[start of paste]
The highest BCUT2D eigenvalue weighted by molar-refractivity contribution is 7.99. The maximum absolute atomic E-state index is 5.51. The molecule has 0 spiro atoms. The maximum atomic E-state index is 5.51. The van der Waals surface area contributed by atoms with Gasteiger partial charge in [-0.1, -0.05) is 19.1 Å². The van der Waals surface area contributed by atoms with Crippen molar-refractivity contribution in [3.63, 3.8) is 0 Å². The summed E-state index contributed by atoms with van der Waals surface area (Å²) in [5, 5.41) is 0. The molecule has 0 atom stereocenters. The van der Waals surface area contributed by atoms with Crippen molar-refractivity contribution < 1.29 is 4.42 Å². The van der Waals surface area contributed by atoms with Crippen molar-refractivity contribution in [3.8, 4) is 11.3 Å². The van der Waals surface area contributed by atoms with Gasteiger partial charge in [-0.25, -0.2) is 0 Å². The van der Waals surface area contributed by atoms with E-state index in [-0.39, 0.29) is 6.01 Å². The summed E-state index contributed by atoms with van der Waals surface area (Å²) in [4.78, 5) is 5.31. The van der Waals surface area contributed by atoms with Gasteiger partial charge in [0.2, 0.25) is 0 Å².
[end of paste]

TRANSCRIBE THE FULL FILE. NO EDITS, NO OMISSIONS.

The highest BCUT2D eigenvalue weighted by molar-refractivity contribution is 7.99. The maximum absolute atomic E-state index is 5.51. The molecule has 0 spiro atoms. The maximum atomic E-state index is 5.51. The van der Waals surface area contributed by atoms with Gasteiger partial charge in [-0.1, -0.05) is 19.1 Å². The van der Waals surface area contributed by atoms with Crippen molar-refractivity contribution in [3.63, 3.8) is 0 Å². The summed E-state index contributed by atoms with van der Waals surface area (Å²) in [5, 5.41) is 0. The molecule has 0 atom stereocenters. The van der Waals surface area contributed by atoms with Crippen molar-refractivity contribution < 1.29 is 4.42 Å². The van der Waals surface area contributed by atoms with Crippen molar-refractivity contribution in [3.8, 4) is 11.3 Å². The van der Waals surface area contributed by atoms with Gasteiger partial charge in [-0.25, -0.2) is 0 Å². The van der Waals surface area contributed by atoms with E-state index in [-0.39, 0.29) is 6.01 Å². The summed E-state index contributed by atoms with van der Waals surface area (Å²) in [4.78, 5) is 5.31. The van der Waals surface area contributed by atoms with Gasteiger partial charge in [0.2, 0.25) is 0 Å².